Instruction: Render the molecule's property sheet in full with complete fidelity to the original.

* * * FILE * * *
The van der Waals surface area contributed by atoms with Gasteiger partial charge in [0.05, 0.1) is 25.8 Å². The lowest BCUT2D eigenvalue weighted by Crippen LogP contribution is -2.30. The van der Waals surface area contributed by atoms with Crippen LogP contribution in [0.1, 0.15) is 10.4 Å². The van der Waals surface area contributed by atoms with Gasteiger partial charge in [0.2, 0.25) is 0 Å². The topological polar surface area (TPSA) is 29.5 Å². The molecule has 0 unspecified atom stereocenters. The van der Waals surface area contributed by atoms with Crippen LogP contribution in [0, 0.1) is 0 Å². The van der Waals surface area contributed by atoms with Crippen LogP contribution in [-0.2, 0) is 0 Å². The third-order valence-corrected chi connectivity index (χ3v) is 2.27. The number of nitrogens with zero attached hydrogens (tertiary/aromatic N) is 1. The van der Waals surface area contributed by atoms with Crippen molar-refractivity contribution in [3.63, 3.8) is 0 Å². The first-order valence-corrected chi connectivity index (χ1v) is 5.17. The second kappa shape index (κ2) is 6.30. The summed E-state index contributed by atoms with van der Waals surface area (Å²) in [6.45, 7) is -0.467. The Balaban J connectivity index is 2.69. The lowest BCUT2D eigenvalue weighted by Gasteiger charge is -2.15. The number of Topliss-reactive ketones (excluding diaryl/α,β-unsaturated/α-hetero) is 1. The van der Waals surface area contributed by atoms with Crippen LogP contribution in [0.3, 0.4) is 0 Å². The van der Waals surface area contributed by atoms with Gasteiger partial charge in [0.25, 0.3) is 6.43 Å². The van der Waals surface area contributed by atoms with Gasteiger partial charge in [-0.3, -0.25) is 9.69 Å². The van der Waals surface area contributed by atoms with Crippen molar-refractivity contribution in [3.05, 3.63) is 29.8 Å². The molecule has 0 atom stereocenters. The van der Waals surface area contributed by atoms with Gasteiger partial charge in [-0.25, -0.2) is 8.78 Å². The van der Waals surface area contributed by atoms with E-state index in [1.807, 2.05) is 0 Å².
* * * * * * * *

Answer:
The van der Waals surface area contributed by atoms with Gasteiger partial charge in [0.05, 0.1) is 25.8 Å². The lowest BCUT2D eigenvalue weighted by Crippen LogP contribution is -2.30. The van der Waals surface area contributed by atoms with Crippen LogP contribution in [0.1, 0.15) is 10.4 Å². The van der Waals surface area contributed by atoms with Gasteiger partial charge in [0.2, 0.25) is 0 Å². The topological polar surface area (TPSA) is 29.5 Å². The molecule has 0 unspecified atom stereocenters. The van der Waals surface area contributed by atoms with Crippen LogP contribution in [0, 0.1) is 0 Å². The van der Waals surface area contributed by atoms with Crippen LogP contribution in [-0.2, 0) is 0 Å². The third-order valence-corrected chi connectivity index (χ3v) is 2.27. The number of nitrogens with zero attached hydrogens (tertiary/aromatic N) is 1. The van der Waals surface area contributed by atoms with Crippen molar-refractivity contribution in [3.63, 3.8) is 0 Å². The first-order valence-corrected chi connectivity index (χ1v) is 5.17. The second kappa shape index (κ2) is 6.30. The summed E-state index contributed by atoms with van der Waals surface area (Å²) in [6.45, 7) is -0.467. The Balaban J connectivity index is 2.69. The lowest BCUT2D eigenvalue weighted by Gasteiger charge is -2.15. The number of Topliss-reactive ketones (excluding diaryl/α,β-unsaturated/α-hetero) is 1. The van der Waals surface area contributed by atoms with Crippen LogP contribution in [0.3, 0.4) is 0 Å². The van der Waals surface area contributed by atoms with Gasteiger partial charge in [0.25, 0.3) is 6.43 Å². The van der Waals surface area contributed by atoms with Gasteiger partial charge in [-0.3, -0.25) is 9.69 Å². The van der Waals surface area contributed by atoms with Crippen molar-refractivity contribution in [3.05, 3.63) is 29.8 Å². The molecule has 0 atom stereocenters. The van der Waals surface area contributed by atoms with Gasteiger partial charge in [-0.25, -0.2) is 8.78 Å². The van der Waals surface area contributed by atoms with E-state index in [1.807, 2.05) is 0 Å².